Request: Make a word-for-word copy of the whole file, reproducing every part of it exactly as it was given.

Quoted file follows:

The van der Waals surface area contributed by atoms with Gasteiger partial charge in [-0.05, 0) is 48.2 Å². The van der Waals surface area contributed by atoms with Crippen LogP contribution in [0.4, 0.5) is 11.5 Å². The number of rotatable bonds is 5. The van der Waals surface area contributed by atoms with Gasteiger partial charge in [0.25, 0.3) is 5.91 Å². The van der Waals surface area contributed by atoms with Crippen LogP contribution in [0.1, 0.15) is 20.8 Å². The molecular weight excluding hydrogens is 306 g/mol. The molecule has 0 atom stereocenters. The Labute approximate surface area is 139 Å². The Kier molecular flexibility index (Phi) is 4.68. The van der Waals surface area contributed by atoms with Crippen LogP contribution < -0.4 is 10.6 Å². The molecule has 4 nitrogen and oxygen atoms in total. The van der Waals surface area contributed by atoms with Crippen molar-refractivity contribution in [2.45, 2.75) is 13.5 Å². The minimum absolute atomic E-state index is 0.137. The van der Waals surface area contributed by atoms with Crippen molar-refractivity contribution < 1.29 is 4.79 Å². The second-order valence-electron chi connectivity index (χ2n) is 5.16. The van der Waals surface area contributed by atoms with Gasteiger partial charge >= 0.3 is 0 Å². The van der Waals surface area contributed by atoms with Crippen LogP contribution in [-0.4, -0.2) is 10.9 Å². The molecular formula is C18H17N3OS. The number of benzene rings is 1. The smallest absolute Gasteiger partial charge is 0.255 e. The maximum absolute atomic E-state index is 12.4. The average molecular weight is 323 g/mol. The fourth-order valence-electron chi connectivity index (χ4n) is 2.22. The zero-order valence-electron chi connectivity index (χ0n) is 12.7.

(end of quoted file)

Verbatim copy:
The van der Waals surface area contributed by atoms with Gasteiger partial charge in [-0.05, 0) is 48.2 Å². The van der Waals surface area contributed by atoms with Crippen LogP contribution in [0.4, 0.5) is 11.5 Å². The number of rotatable bonds is 5. The van der Waals surface area contributed by atoms with Gasteiger partial charge in [0.25, 0.3) is 5.91 Å². The van der Waals surface area contributed by atoms with Crippen LogP contribution in [0.1, 0.15) is 20.8 Å². The molecular weight excluding hydrogens is 306 g/mol. The molecule has 0 atom stereocenters. The Labute approximate surface area is 139 Å². The Kier molecular flexibility index (Phi) is 4.68. The van der Waals surface area contributed by atoms with Crippen LogP contribution < -0.4 is 10.6 Å². The molecule has 4 nitrogen and oxygen atoms in total. The van der Waals surface area contributed by atoms with Crippen molar-refractivity contribution in [2.45, 2.75) is 13.5 Å². The minimum absolute atomic E-state index is 0.137. The van der Waals surface area contributed by atoms with Crippen molar-refractivity contribution < 1.29 is 4.79 Å². The second-order valence-electron chi connectivity index (χ2n) is 5.16. The van der Waals surface area contributed by atoms with Gasteiger partial charge >= 0.3 is 0 Å². The van der Waals surface area contributed by atoms with Crippen LogP contribution in [-0.4, -0.2) is 10.9 Å². The molecular formula is C18H17N3OS. The number of benzene rings is 1. The smallest absolute Gasteiger partial charge is 0.255 e. The maximum absolute atomic E-state index is 12.4. The average molecular weight is 323 g/mol. The fourth-order valence-electron chi connectivity index (χ4n) is 2.22. The zero-order valence-electron chi connectivity index (χ0n) is 12.7.